Being a Pre-Med student means a lot of things. Mostly, it means long nights working on papers, long days doing math problems that you’re fairly certain you’ll never need again, looking for good things to put on your resume, and the impending doom you feel about getting into medical school. Having to realistically answer the question of what you will do if you don’t get in right away is also horrid. You see all of your friends around you who aren’t premed getting internships. You see them getting field experience while you’re stressing over your grades, knowing that there is a finite number of medical programs in the United States. Yet experience is great for med school applications. So how do you find an internship when you’re Pre-Med?
- Focus on shadowing.
The most important thing to focus on is shadowing. Mostly for legal purposes, you can’t do surgeries and treat patients when you’re a college student. You don’t know anything and most people don’t come to the doctor’s office to be a 19 year old’s learning project. Yet with shadowing, you’re able to go into a surgery or a doctor’s office and see how doctors work with their patients. You learn about the diseases and injuries doctors treat and what they do in a general workday. You learn a lot about the job you will potentially have in the future and you can find out if the medical field is right for you. Shadowing is also extremely important for medical school applications.
- Talk to your personal doctor first.
Most people know someone who is a doctor, and it’s often the person they see for visits and physicals while they’re children. To get an internship, this is the first person you should talk to. At your next appointment, ask if they know anyone looking for an intern, or if they would be interested in allowing you to intern or shadow for a few weeks. You’ll probably be more comfortable with your own doctor more than someone you don’t know. They also may be inclined to help you since they know you too!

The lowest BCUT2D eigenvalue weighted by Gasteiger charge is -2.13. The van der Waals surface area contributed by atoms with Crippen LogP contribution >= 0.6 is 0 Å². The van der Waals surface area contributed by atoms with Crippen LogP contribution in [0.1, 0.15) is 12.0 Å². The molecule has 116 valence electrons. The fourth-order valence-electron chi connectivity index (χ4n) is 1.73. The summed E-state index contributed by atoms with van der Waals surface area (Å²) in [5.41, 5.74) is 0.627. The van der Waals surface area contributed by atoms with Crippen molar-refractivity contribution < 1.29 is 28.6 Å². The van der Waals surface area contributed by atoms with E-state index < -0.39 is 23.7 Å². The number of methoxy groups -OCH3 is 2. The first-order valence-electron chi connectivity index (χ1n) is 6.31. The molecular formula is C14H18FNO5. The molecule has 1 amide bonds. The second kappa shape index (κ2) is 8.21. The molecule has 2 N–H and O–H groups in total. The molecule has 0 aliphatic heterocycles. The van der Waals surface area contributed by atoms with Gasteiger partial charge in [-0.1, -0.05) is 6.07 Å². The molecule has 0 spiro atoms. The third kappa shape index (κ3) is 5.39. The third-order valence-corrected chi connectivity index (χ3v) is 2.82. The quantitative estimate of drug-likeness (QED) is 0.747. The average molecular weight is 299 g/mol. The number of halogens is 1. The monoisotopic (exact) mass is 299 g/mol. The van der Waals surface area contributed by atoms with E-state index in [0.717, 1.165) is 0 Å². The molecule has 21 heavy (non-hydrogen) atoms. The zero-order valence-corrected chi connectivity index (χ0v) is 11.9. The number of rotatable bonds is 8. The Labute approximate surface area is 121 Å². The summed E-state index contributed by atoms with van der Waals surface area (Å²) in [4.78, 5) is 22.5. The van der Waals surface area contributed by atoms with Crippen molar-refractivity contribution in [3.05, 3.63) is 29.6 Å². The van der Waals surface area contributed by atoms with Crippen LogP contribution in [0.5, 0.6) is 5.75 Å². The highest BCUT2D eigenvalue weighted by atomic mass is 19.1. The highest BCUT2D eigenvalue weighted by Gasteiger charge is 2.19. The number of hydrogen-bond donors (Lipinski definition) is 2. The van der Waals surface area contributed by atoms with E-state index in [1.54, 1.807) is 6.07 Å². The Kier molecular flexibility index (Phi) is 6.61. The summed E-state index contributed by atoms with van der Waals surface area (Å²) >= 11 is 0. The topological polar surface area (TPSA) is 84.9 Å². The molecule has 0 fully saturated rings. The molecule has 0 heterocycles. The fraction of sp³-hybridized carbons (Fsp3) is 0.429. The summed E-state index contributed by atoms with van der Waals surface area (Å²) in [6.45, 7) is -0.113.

- Ask doctors at the medical school in your area or the medical school associated with your university.
My university does not have a medical program of its own, but I only live a short drive away from a medical school. If there’s a medical school nearby, or if one is associated with your university, you can ask the doctors who work for the university hospital if they would be interested in allowing you to intern. As there probably isn’t a formal undergraduate internship program, it’s very important to put yourself out there and ask for the internships that you personally want. Physicians who work for university hospitals frequently love to teach other people and want to help to mold the next generation of doctors. They love to help, so asking them will frequently get you a yes if they have the time!
- Ask a lot of physicians.
The truth about physicians is that they are busy. They’re committed to their jobs and patients, so they do not always have time to take on college students. You’ll probably have to ask a lot of people before someone agrees to take you on. I am not talking about 15 people. I am talking about over 50. I asked approximately 100 physicians for internships and I got no’s from most of them and received 1 yes. The more physicians you ask, the more likely it is that you will receive a yes from someone. You may reach 99 doctors who are too busy to take on an intern and maybe even too busy to answer their emails. But if you keep asking, there could be 1 out of 100 who is excited to have you and interested in teaching you whatever they can about their field. Part of getting the internship is about putting yourself out there and being persistent.
Being Pre-Med is hard, and a big part of making it to medical school is finding the internship you want and need. But if you’re determined and willing to put yourself out there, you will be able to begin your entry into the world of medicine while still an undergrad.